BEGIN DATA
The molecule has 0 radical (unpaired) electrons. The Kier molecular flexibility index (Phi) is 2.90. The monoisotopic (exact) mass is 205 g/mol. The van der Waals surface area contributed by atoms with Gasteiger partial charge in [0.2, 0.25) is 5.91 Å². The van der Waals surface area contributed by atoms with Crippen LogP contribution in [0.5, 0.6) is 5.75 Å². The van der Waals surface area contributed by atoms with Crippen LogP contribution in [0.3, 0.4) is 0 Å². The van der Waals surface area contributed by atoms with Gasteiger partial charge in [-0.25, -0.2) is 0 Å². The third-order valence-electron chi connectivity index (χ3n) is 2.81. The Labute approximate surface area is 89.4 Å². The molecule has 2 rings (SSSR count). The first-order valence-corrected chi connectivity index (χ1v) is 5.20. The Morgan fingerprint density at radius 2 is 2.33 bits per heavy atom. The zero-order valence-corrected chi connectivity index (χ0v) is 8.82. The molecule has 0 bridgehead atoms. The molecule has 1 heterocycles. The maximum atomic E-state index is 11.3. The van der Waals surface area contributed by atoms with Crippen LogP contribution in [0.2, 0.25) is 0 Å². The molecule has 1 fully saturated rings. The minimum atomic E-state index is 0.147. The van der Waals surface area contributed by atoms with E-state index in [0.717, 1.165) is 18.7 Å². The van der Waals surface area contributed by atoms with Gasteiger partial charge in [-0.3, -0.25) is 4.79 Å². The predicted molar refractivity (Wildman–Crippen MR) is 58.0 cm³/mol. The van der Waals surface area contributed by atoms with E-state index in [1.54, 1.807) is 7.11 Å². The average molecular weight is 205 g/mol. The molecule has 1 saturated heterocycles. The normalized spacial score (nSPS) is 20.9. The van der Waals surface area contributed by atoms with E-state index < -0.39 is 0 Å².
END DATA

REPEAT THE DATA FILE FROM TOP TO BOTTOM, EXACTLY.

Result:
The molecule has 0 radical (unpaired) electrons. The Kier molecular flexibility index (Phi) is 2.90. The monoisotopic (exact) mass is 205 g/mol. The van der Waals surface area contributed by atoms with Gasteiger partial charge in [0.2, 0.25) is 5.91 Å². The van der Waals surface area contributed by atoms with Crippen LogP contribution in [0.5, 0.6) is 5.75 Å². The van der Waals surface area contributed by atoms with Crippen LogP contribution in [0.3, 0.4) is 0 Å². The van der Waals surface area contributed by atoms with Gasteiger partial charge in [-0.25, -0.2) is 0 Å². The third-order valence-electron chi connectivity index (χ3n) is 2.81. The Labute approximate surface area is 89.4 Å². The molecule has 2 rings (SSSR count). The first-order valence-corrected chi connectivity index (χ1v) is 5.20. The Morgan fingerprint density at radius 2 is 2.33 bits per heavy atom. The zero-order valence-corrected chi connectivity index (χ0v) is 8.82. The molecule has 0 bridgehead atoms. The molecule has 1 heterocycles. The maximum atomic E-state index is 11.3. The van der Waals surface area contributed by atoms with Crippen LogP contribution in [0.2, 0.25) is 0 Å². The molecule has 1 fully saturated rings. The minimum atomic E-state index is 0.147. The van der Waals surface area contributed by atoms with E-state index in [0.717, 1.165) is 18.7 Å². The van der Waals surface area contributed by atoms with Gasteiger partial charge in [-0.3, -0.25) is 4.79 Å². The predicted molar refractivity (Wildman–Crippen MR) is 58.0 cm³/mol. The van der Waals surface area contributed by atoms with E-state index in [1.54, 1.807) is 7.11 Å². The average molecular weight is 205 g/mol. The molecule has 1 saturated heterocycles. The normalized spacial score (nSPS) is 20.9. The van der Waals surface area contributed by atoms with E-state index < -0.39 is 0 Å².